The Big Sleep at 70: film noir at its most seductive

On this day in 1946, the classic private eye film starring Humphrey Bogart and Lauren Bacall premiered in New York.

Samuel Wigley
Updated:

The Big Sleep (1946)

The Big Sleep (1946)

Peering back down the decades 70 years later, you have to wonder at what it must have been like to be a Manhattanite cinemagoer in the August of 1946. Eight days after Alfred Hitchcock’s Notorious first went on release in New York on 15 August, Howard Hawks’ immortal adaptation of Raymond Chandler’s detective novel The Big Sleep landed too. What a month to be alive!

But while both are enshrined now as all-time classics of American cinema, these two films had very different receptions from Bosley Crowther, then reigning critic at The New York Times. Crowther deemed Hitchcock’s latest “one of the most absorbing pictures of the year”, but confessed to complete befuddlement over the Hawks:

“If somebody had only told us – the script-writers, preferably – just what it is that happens in the Warners’ and Howard Hawks’ The Big Sleep, we might be able to give you a more explicit and favorable report on this over-age melodrama which came yesterday to the Strand. But with only the foggiest notion of who does what to whom – and we watched it with closest attention – we must be frankly disappointing about it.”

The Big Sleep (1946)

The Big Sleep (1946)

Fair enough. Indeed, there’s a famous story that gets told every time anybody writes about The Big Sleep that Hawks himself phoned Chandler during filming to confirm who actually killed the chauffeur dredged out of the harbour about a third of the way through. That Hawks didn’t know is proof of his strategy as a filmmaker. He believed that if you simply make one scene after another crackle with energy and fun, the audience will follow and fall (head over heels) for the film regardless of whether they fully comprehend what’s going on.

What’s more, the very haziness of who is blackmailing who, and who is in league with them, makes this film unfinishable in the best sense. No matter how many times you’ve seen it, you can watch it almost anew a few years later and wonder again how the various lowlifes and sleazes that Marlowe encounters fit together.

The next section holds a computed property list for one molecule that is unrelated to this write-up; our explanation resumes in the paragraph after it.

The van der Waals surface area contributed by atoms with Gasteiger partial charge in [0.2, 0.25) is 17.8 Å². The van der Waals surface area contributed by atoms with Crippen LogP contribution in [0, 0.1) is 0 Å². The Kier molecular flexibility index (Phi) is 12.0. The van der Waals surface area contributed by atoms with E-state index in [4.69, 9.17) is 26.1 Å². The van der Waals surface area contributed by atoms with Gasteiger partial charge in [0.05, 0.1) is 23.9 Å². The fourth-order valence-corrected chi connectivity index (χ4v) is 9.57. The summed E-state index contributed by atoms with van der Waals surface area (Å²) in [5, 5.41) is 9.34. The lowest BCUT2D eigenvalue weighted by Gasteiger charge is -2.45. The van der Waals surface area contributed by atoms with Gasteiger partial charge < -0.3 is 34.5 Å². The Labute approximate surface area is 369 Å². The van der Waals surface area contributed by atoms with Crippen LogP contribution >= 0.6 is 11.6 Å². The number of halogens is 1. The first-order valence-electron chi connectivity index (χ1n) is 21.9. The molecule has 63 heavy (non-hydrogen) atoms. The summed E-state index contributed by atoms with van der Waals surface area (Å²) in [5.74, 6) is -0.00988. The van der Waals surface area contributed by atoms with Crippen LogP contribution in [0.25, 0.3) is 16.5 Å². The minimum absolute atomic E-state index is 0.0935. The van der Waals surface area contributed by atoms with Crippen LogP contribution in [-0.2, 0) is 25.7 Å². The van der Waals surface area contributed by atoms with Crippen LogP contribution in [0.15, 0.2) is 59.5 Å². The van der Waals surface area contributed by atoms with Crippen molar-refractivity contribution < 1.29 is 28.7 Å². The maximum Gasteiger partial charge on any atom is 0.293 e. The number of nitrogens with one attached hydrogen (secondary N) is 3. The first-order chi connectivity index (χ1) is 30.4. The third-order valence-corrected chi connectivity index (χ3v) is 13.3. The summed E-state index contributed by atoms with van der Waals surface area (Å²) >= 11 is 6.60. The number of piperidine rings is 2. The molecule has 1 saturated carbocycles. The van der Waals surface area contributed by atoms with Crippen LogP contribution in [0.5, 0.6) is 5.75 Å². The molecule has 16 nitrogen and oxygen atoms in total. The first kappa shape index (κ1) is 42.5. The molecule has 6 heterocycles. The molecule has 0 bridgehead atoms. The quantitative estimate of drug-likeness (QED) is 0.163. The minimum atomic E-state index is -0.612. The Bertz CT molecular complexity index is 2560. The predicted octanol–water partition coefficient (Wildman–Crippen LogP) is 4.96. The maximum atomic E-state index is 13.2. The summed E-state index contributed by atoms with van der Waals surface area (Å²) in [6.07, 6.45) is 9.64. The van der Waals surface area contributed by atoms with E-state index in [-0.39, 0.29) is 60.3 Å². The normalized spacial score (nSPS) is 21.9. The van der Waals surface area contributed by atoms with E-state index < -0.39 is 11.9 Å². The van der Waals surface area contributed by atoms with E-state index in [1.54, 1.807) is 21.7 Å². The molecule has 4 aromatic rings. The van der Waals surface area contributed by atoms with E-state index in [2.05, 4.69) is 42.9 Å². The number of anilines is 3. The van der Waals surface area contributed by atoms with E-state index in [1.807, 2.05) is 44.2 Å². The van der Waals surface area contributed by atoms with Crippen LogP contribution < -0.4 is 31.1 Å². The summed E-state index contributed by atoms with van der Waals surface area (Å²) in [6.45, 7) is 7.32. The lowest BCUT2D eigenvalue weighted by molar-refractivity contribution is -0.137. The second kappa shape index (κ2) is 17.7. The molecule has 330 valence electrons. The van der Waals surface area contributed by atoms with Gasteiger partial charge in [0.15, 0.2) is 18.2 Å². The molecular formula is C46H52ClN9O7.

In this, it’s very different from John Huston’s earlier private dick movie The Maltese Falcon (1941), which cast Bogie as Dashiell Hammett’s gumshoe Sam Spade. While that film’s supporting cast presents a colourful and indelible gallery of larger-than-life rogues, none of the gamblers, pornographers and thugs in The Big Sleep stick in the mind. How they all relate to the nefarious business of who’s blackmailing the ageing General Sternwood using indiscreet pictures of his wayward daughter Carmen is a mystery that’s fresh for unpacking every time you watch it.

The Big Sleep (1946)

The Big Sleep (1946)

Each time you do, like a good detective you make a newly concerted effort to keep a hold on the facts of the case. And each time, Hawks throws seductive distractions at you that make you lose your way. Each scene follows logically from another, but each one is so alive with hilarious, terse, sexy, absurd dialogue by William Faulkner (William Faulkner!) and Hawks regulars Leigh Brackett and Jules Furthman that you don’t notice the shagginess of the rug that’s shifting beneath you.

The Big Sleep is such a great novel, but Hawks treats his adaptation of it like a game – an excuse to reteam Bogart and Lauren Bacall, who he’d introduced on 1945’s equally essential To Have and Have Not and who had subsequently married. The result purports to be a mystery thriller (it would later be called a film noir), but it’s also a feature-length excuse to have Bogart and Bacall bat innuendo back and forth at each other with such relish that you’re amazed such talk got past the censors.

The Big Sleep (1946)

The Big Sleep (1946)

While its place in the canon of film noir is assured, The Big Sleep is really post-noir in that it’s a film about the joy of watching movies for their own sake (“Haven’t you ever seen a gun before? What do you want me to do, count three like they do in the movies?”). There’s a direct line of southern Californian knowingness that spirals out of this film to Robert Altman’s hippie-era Chandler deconstruction The Long Goodbye (1973), then to the Coen brothers’ The Big Lebowski (1998) and beyond to Paul Thomas Anderson’s Inherent Vice (2014).

It’s archetypal Hawks too, because while it looks and feels like a genre movie, it’s really the product of a director and some like-mindedly tough-talking writers and actors getting together to have as much fun making a film as possible. The results should be an indulgent mess, but the industrial strictures of the Hollywood studio system somehow hold everything firmly in place. The Big Sleep is, after all, an assembly line Warner Bros picture – just one brimming over with personality, eroticism and mischief.

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